I wrote this article about the inevitable collapse of world economies in mid-2009. However, as the US government stimulus took effect, there was increasing optimism and an article like this seemed untimely. Here it is now, slightly updated.
I am not an economist and I have little interest in statistics. This is an instinctive view.
The most rigid structures, the most impervious to change will collapse first.
ECKHART TOLLE, A New Earth
A compassionate perspective–For ten thousand years, since the advent of agriculture, and possibly even before that, mankind has developed an ego, individually and collectively. An ego is the image of who we are in thought, and the beliefs we create around the image. Humanity’s collective ego has propelled a continuing program of control, through religion and culture and spirituality and technology and ecology and economy and social institutions.
photo credit: NASA Goddard Photo and Video
Humanity’s rigid structures are burgeoning at the seams, and perhaps the most troublesome are economic trends.
Economic Trends: In short, the heaping piles of IOUs far exceed the monetary base in most sovereign nations. The economic options for nations are to increase taxation and reduce spending, or print money or borrow money. This means high volatility over the next few years. Economies will rapidly shrink, with intermittent temporary reflationary surges.
Institutionalized dukkha–Buddhism’s first noble truth says dukkha, dissatisfaction, is inherent in the individual and collective human mind. Economically, this manifests as the feeling of lack—the lack of money and the lack of things. And so we always want more. Consumers have to consume more, corporations must grow in size and profits, institutions must grow in power and reach, economies must scale, debt must always grow, the GDP must always grow. The goal is always to get more.
The ultimate tragedy is that everything that is life is devalued into a means of maximizing material value. “Everything” includes the earth and her natural resources, the biosphere, human life (labor, wars), beings (cruelty to fellow animals), society (continually adapting to the economy), religion as means of control, and even spirituality which is often commandeered for achievement and validation.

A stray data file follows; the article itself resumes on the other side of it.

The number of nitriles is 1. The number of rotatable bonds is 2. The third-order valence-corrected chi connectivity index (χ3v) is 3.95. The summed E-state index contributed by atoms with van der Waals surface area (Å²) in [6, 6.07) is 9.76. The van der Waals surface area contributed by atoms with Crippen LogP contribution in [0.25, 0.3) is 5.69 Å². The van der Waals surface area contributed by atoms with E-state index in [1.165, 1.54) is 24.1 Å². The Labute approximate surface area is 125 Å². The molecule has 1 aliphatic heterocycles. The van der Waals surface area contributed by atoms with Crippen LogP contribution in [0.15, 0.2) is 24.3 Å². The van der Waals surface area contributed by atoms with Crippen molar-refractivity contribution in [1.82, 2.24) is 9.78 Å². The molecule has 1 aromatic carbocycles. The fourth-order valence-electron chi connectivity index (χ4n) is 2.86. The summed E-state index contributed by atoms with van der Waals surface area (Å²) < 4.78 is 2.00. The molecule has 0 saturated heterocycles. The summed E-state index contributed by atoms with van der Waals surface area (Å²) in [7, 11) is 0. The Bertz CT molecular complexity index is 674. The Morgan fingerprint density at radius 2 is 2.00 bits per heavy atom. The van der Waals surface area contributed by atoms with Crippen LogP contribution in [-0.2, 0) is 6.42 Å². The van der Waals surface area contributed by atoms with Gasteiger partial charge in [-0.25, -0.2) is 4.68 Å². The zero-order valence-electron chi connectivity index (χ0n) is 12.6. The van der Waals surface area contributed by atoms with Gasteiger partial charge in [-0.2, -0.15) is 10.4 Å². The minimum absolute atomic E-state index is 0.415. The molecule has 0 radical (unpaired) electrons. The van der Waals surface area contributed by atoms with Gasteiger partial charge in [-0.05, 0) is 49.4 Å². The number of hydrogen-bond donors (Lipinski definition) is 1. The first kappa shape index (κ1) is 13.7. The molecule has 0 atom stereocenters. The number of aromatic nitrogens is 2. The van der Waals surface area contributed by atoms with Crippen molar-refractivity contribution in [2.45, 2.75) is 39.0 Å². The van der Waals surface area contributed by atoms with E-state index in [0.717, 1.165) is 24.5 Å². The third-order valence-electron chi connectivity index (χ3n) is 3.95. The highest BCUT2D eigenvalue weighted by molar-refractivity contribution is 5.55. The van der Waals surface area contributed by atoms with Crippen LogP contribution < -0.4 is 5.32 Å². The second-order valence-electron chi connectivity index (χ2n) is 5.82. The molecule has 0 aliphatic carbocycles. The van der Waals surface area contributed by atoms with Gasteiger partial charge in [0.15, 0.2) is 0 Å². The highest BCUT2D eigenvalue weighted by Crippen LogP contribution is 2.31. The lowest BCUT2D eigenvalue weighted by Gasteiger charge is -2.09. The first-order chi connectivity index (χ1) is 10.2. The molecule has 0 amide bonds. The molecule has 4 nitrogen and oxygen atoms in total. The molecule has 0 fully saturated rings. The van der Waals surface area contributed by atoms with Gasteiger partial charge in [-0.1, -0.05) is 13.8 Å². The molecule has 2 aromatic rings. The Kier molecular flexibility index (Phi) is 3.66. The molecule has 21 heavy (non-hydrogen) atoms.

A Short History of Money – There have been various means of exchange: barter, gold and other precious metals, credits, IOUs, seashells, and representational money. Representational money is the system we have now. Money represents bank credit. It has no inherent value; it is valuable only by consensus. This is called fiat currency.
Debt-driven economy: In old Europe, as villages prospered, they gave their gold to the local goldsmith for safekeeping. People often came to him to borrow gold and paid back with interest, which he shared with depositors to incent more deposits. The goldsmith soon discovered that he can loan money by simply giving out promissory notes, instead of the actual gold. These promissory notes became a means of exchange. Then he got even a bolder idea and decided to loan out more money in promissory notes than he actually held in gold. And it worked! It would continue to work until everyone demanded all their deposits back at the same time—this is called a run on the bank. It might have made sense to outlaw the practice of loaning money that didn’t exist, but at the time of European expansion, it was so profitable that it was instead regulated and legalized.
The Federal Reserve in US, for example, is a private, for-profit bank, not a government institution, which loans out money that doesn’t exist.
Money is debt. Money is not created by the market. Money is created when a bank makes a loan. If all loans were called in at the same time, there would be just enough money in circulation to pay back the loans, but not enough to pay the interest, and so the money supply must always grow to cover the debt and interest, and the debt must always grow to increase the money supply. Money is always chasing itself.
Money is money by fiat. Money was backed by gold for a long time. In 1972, the US removed the gold backing. Now, in the US money is a fiat currency; that is, it is money by decree. There is nothing backing up money except the social consensus that it has value.
American hegemony in decline:
- The US has a national debt of 12 trillion dollars, and unfunded liabilities of 106 Trillion, against a GDP of 18 Trillion. (Each US citizen owes $40,000 and is liable in the future for $360,000). Every year, The US collects 2 Trillion in taxes, and spends 3.5 Trillion. The yearly deficit of 1.5 Trillion is borrowed through US Treasuries and bonds.
- The US GDP consisted of 70% consumer spending, much of it financed from home equity loans and expansion of easy credit card debt. With market value of real estate down, credit very tight, and high unemployment, it is unlikely that that consumer spending will balloon to these levels again.
- In an absurd trade spiral, the US voraciously consumes goods from China, and borrows the money for the consumption also mainly from China. Essentially six Asians work hard to keep one American fat, and loan him money so he can pay them.